Arch Coal records first half loss

Arch Coal is bullish about the future despite poor results for the first six months of the year.

Staff Reporter

Arch Coal posted a loss of US$2.1 million dollars in the second quarter ended June 30, compared with net income of $2.5 million for the same period last year.

Its six monthly figures are even worse, with Arch recording a net loss of $17.2 million, compared with net income of $3.9 million in the previous year.

The poor results have, however, been accompanied by an $18.5 million reduction in total debt in the June quarter, one of Arch's top financial priorities. Further debt reduction is expected in the second half.

Other than the idled West Elk mine in Colorado, the company said nearly all its other mines had performed well.

Steven Leer, Arch Coal's president and chief executive officer, said he expected the West Elk mine to be operating at normal productivity levels with a month.

"Black Thunder continues to produce and ship coal at record levels, and in the east the Mingo Logan and Hobet 21 mining complexes had strong quarters. Furthermore, coal prices have finally begun to strengthen after an extended slump. That upward movement is particularly important since we are now entering the principal coal-buying season when utilities will make commitments for coal to be supplied in 2001," Leer said.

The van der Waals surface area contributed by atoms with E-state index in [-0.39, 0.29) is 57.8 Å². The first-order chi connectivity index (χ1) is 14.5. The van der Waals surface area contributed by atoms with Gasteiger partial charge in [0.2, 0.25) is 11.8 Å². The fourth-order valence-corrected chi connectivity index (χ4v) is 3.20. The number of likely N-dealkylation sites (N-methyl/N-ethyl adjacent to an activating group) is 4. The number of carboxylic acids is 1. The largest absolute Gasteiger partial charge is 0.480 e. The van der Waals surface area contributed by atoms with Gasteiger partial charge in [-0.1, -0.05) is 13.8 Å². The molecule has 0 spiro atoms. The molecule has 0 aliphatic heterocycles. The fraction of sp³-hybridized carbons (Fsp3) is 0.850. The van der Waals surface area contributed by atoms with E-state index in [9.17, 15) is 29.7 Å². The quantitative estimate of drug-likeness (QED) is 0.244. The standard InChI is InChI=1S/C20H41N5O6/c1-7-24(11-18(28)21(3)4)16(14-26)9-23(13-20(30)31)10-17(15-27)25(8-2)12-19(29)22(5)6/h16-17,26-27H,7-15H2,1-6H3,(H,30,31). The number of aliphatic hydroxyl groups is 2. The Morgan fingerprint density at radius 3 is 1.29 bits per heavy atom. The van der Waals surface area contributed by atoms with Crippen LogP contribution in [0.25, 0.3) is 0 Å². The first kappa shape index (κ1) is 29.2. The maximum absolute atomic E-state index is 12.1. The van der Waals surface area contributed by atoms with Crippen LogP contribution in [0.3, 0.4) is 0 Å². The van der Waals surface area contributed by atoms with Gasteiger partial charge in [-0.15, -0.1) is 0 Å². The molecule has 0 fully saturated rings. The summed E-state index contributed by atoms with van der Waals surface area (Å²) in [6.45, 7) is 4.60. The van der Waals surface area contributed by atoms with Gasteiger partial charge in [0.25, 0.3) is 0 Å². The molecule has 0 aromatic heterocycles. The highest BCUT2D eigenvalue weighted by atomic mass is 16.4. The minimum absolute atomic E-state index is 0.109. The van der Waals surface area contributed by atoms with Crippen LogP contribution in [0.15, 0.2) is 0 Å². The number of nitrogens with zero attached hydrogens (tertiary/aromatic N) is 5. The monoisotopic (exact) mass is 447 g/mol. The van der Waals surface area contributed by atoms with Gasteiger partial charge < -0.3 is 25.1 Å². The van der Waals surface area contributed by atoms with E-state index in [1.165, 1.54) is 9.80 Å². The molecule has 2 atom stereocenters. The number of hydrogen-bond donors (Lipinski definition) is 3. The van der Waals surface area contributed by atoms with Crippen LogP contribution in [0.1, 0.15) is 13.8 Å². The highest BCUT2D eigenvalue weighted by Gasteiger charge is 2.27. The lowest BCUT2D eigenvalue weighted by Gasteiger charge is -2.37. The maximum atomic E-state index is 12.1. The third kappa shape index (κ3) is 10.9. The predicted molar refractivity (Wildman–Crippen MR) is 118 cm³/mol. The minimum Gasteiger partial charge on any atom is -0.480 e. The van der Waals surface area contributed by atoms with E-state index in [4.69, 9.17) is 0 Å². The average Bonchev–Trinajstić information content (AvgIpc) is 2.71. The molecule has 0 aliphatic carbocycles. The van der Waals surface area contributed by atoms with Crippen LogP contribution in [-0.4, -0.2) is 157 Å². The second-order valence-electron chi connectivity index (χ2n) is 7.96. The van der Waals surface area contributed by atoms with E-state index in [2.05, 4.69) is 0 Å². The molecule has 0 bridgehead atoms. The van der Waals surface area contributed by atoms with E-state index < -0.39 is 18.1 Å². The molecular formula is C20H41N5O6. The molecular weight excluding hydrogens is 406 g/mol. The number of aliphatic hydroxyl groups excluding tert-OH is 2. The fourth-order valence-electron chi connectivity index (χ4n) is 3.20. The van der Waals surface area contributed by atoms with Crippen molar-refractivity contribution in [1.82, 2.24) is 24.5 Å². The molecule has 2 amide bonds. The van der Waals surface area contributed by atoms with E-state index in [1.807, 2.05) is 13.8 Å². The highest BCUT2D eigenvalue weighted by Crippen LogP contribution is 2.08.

Revenues for the quarter totalled $340 million and coal sales totalled 25.2 million tonnes, compared to $391 million and 27.4Mt in the second quarter of 1999. The company said changes in revenues were due in part to West Elk's idling as well as the company's strategic decision to increase its emphasis on lower-cost and lower-priced production in the Powder River Basin of Wyoming.

Leer also said the company was aggressively pursuing cost savings at every operation.

"We recently initiated an effort to cut 6% from our annual operating costs by targeting the one, two or three processes at each mine that have the potential to deliver the greatest savings," Leer said.

"We have made a good start and fully expect this effort to deliver significant benefits in the future."

Meanwhile, the US energy market is beginning to show signs of growth. Leer said the price of natural gas had roughly doubled since last year and electric generation had risen 4.8%. He said prices in the Powder River Basin had risen 10% since May.

Arch was almost completely sold out for calendar 2000 with around 20% of projected production for next year currently uncommitted. The company said the strengthening price picture should enable it to achieve a higher price for tonnage for delivery in 2001.

"It is our firm belief that low-sulfur coal is the best, lowest-cost and most environmentally sound option for meeting America's future electricity needs," Leer said.

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